When it comes to allergy mitigation strategies, the idea is we want to keep things outside, outside. When you come in from being outside, you want to change your clothes, shower, make sure you’re getting all of that pollen off of you. You don’t want to wear shoes in the house that can track pollen into the home. Also, keep the windows shut in your house, especially your bedroom, so that pollen’s not coming and settling on your bed, couch or other places where we can get exposure to it. We don’t want people line-drying their clothes. You don’t want to be doing yard work if you are sensitized to these things either.

Could you walk me through what you tell a patient who is hard hit by allergies?

In addition to the mitigation strategies I mentioned, our main suggested medications are long-acting, non-sedating antihistamines as well as nasal steroids. The nasal steroids are usually the better option – they treat the inflammation in the nose, which subsequently reduces the symptoms I mentioned before. If you can’t tolerate a nasal spray or aren’t getting complete relief, then we can add on the oral antihistamine. A lot of people go straight for the oral antihistamine, but the thing to keep in mind is that it does not do a great job with nasal congestion. If that’s your primary symptom, you’re going to want to use the nasal steroid spray. Also, the generics are every bit as efficacious as the brand names.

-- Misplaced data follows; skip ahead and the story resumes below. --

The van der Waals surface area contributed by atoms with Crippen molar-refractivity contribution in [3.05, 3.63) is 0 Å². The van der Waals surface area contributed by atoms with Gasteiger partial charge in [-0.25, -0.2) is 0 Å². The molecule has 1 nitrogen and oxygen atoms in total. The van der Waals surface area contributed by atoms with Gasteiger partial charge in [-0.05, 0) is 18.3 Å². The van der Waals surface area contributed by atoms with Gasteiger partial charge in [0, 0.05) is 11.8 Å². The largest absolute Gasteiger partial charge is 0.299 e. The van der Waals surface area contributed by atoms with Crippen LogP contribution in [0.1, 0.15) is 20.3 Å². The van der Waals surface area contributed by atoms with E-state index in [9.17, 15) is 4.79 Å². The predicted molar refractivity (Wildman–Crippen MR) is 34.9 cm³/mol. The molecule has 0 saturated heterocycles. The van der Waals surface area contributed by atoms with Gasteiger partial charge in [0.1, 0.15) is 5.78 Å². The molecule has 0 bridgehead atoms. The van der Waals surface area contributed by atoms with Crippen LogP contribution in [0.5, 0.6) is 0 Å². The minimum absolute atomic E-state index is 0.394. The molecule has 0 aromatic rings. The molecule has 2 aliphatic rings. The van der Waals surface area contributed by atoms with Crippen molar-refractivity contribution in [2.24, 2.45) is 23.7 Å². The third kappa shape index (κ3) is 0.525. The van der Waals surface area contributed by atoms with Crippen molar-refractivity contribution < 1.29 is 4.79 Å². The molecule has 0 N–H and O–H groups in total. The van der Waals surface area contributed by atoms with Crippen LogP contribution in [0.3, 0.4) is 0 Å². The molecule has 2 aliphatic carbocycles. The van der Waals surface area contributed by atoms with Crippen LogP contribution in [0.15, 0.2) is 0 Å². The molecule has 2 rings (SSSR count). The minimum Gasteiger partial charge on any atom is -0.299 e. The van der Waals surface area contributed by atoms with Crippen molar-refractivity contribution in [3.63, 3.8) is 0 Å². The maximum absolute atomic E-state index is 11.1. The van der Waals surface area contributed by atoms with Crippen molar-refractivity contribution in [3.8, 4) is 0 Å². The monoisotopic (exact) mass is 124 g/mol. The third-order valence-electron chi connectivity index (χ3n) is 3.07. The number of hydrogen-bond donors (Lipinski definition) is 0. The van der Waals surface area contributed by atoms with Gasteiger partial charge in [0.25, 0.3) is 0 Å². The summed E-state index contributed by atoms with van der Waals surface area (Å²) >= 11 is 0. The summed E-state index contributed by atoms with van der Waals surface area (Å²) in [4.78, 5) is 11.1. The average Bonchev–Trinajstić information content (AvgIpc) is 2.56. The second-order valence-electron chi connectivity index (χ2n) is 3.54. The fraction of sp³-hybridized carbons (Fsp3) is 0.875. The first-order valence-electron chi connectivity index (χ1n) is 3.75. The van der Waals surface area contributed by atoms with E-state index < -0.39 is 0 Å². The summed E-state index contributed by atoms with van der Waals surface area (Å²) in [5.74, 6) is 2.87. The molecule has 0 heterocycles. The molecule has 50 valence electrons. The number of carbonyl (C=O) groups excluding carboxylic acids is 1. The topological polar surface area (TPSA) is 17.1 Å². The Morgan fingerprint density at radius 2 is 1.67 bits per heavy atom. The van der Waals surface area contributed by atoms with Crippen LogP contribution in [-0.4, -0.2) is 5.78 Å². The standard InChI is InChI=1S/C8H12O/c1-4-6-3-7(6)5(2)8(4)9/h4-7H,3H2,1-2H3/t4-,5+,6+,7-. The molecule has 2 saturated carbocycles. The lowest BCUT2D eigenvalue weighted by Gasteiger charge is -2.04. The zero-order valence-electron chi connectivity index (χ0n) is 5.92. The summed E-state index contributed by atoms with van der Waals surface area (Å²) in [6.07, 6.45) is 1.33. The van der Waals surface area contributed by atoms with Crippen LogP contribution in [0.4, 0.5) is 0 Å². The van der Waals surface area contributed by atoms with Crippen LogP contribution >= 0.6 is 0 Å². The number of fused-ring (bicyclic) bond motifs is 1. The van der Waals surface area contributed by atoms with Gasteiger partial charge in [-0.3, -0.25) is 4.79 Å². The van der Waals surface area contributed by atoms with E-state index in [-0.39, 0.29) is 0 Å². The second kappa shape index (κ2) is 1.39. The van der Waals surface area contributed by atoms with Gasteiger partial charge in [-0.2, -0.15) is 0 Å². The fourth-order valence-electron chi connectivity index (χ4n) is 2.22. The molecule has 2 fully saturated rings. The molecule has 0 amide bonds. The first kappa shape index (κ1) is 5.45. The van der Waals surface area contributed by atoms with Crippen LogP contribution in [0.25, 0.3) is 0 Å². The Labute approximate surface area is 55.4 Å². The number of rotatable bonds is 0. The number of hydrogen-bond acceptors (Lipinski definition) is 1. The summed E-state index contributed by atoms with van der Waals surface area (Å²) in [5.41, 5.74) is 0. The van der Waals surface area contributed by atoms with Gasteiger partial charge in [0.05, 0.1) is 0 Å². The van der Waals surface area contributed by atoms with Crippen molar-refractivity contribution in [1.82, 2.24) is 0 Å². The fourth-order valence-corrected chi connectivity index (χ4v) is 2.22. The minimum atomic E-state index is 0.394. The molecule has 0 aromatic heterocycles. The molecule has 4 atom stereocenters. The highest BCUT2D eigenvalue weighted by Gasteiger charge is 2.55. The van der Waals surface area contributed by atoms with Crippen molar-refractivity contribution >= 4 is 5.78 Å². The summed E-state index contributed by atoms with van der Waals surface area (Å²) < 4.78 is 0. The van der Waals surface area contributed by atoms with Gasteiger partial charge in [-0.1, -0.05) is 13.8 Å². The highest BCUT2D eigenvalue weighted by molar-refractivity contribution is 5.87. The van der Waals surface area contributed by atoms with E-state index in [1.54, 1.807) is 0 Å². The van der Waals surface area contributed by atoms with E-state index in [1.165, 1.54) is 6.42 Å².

We also recommend using nasal washes similar to a neti pot or a squeeze bottle, because not only does it rid your airway of all the allergens in your nose, but it also gets rid of the mucus. This way, when you do the nasal spray, it’s getting right to the nasal mucosa.